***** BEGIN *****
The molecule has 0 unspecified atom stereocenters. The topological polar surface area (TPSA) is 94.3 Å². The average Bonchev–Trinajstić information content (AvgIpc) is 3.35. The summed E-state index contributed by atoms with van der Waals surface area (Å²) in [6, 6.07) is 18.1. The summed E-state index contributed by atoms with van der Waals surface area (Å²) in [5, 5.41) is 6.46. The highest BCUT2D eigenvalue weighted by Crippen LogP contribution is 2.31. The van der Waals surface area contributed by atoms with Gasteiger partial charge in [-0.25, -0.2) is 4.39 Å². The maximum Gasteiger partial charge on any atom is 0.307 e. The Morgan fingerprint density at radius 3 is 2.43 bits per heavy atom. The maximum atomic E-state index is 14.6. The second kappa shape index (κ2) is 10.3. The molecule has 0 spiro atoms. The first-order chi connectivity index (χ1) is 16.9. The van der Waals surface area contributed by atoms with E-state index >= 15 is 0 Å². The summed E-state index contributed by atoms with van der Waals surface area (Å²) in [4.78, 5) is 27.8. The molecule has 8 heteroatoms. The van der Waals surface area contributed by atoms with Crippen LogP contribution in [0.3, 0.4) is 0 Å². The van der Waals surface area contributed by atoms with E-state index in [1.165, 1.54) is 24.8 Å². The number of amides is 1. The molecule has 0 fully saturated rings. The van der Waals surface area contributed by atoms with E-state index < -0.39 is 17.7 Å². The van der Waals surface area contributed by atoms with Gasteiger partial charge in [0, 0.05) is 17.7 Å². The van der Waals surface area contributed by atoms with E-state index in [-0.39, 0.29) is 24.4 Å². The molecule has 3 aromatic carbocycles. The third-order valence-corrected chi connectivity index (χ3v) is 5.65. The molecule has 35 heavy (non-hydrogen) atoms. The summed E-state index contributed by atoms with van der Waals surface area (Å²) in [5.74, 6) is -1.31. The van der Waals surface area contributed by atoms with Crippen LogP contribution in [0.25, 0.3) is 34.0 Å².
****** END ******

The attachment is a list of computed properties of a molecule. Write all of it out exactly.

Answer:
The molecule has 0 unspecified atom stereocenters. The topological polar surface area (TPSA) is 94.3 Å². The average Bonchev–Trinajstić information content (AvgIpc) is 3.35. The summed E-state index contributed by atoms with van der Waals surface area (Å²) in [6, 6.07) is 18.1. The summed E-state index contributed by atoms with van der Waals surface area (Å²) in [5, 5.41) is 6.46. The highest BCUT2D eigenvalue weighted by Crippen LogP contribution is 2.31. The van der Waals surface area contributed by atoms with Gasteiger partial charge in [-0.25, -0.2) is 4.39 Å². The maximum Gasteiger partial charge on any atom is 0.307 e. The Morgan fingerprint density at radius 3 is 2.43 bits per heavy atom. The maximum atomic E-state index is 14.6. The second kappa shape index (κ2) is 10.3. The molecule has 0 spiro atoms. The first-order chi connectivity index (χ1) is 16.9. The van der Waals surface area contributed by atoms with E-state index >= 15 is 0 Å². The summed E-state index contributed by atoms with van der Waals surface area (Å²) in [4.78, 5) is 27.8. The molecule has 8 heteroatoms. The van der Waals surface area contributed by atoms with Crippen LogP contribution in [0.3, 0.4) is 0 Å². The van der Waals surface area contributed by atoms with E-state index in [1.165, 1.54) is 24.8 Å². The number of amides is 1. The molecule has 0 fully saturated rings. The van der Waals surface area contributed by atoms with E-state index < -0.39 is 17.7 Å². The van der Waals surface area contributed by atoms with Gasteiger partial charge in [0, 0.05) is 17.7 Å². The van der Waals surface area contributed by atoms with E-state index in [-0.39, 0.29) is 24.4 Å². The molecule has 3 aromatic carbocycles. The third-order valence-corrected chi connectivity index (χ3v) is 5.65. The molecule has 35 heavy (non-hydrogen) atoms. The summed E-state index contributed by atoms with van der Waals surface area (Å²) in [5.74, 6) is -1.31. The van der Waals surface area contributed by atoms with Crippen LogP contribution in [0.25, 0.3) is 34.0 Å².